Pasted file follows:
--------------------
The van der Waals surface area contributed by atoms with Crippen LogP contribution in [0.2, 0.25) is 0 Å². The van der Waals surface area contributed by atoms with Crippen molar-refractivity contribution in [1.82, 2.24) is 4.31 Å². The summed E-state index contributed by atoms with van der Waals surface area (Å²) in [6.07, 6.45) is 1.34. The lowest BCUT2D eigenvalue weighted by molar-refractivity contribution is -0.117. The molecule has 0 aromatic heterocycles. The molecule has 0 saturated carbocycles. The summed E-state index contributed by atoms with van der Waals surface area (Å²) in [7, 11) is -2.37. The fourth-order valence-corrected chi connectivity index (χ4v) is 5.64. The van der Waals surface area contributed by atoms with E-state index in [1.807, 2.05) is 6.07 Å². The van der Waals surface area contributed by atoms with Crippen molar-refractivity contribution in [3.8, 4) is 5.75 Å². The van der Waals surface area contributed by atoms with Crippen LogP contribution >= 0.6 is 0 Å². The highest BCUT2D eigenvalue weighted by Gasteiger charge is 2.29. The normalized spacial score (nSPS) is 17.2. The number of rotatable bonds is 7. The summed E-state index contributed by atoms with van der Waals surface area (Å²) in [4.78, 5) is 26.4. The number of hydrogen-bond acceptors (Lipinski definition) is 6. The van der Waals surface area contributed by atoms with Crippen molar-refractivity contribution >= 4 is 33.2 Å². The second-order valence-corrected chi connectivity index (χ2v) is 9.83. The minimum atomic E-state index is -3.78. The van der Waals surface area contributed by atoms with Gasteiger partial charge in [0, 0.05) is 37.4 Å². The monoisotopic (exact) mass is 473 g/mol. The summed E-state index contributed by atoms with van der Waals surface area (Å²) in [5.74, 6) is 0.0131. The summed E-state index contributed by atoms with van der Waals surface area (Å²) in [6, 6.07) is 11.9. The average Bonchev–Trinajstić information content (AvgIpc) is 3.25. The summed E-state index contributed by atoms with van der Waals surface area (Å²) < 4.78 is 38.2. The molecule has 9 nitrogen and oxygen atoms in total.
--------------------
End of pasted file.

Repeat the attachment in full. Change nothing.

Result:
The van der Waals surface area contributed by atoms with Crippen LogP contribution in [0.2, 0.25) is 0 Å². The van der Waals surface area contributed by atoms with Crippen molar-refractivity contribution in [1.82, 2.24) is 4.31 Å². The summed E-state index contributed by atoms with van der Waals surface area (Å²) in [6.07, 6.45) is 1.34. The lowest BCUT2D eigenvalue weighted by molar-refractivity contribution is -0.117. The molecule has 0 aromatic heterocycles. The molecule has 0 saturated carbocycles. The summed E-state index contributed by atoms with van der Waals surface area (Å²) in [7, 11) is -2.37. The fourth-order valence-corrected chi connectivity index (χ4v) is 5.64. The van der Waals surface area contributed by atoms with E-state index in [1.807, 2.05) is 6.07 Å². The van der Waals surface area contributed by atoms with Crippen molar-refractivity contribution in [3.8, 4) is 5.75 Å². The van der Waals surface area contributed by atoms with Crippen LogP contribution >= 0.6 is 0 Å². The highest BCUT2D eigenvalue weighted by Gasteiger charge is 2.29. The normalized spacial score (nSPS) is 17.2. The number of rotatable bonds is 7. The summed E-state index contributed by atoms with van der Waals surface area (Å²) in [4.78, 5) is 26.4. The number of hydrogen-bond acceptors (Lipinski definition) is 6. The van der Waals surface area contributed by atoms with Crippen molar-refractivity contribution >= 4 is 33.2 Å². The second-order valence-corrected chi connectivity index (χ2v) is 9.83. The minimum atomic E-state index is -3.78. The van der Waals surface area contributed by atoms with Gasteiger partial charge in [0, 0.05) is 37.4 Å². The monoisotopic (exact) mass is 473 g/mol. The summed E-state index contributed by atoms with van der Waals surface area (Å²) in [5.74, 6) is 0.0131. The summed E-state index contributed by atoms with van der Waals surface area (Å²) in [6, 6.07) is 11.9. The average Bonchev–Trinajstić information content (AvgIpc) is 3.25. The summed E-state index contributed by atoms with van der Waals surface area (Å²) < 4.78 is 38.2. The molecule has 9 nitrogen and oxygen atoms in total.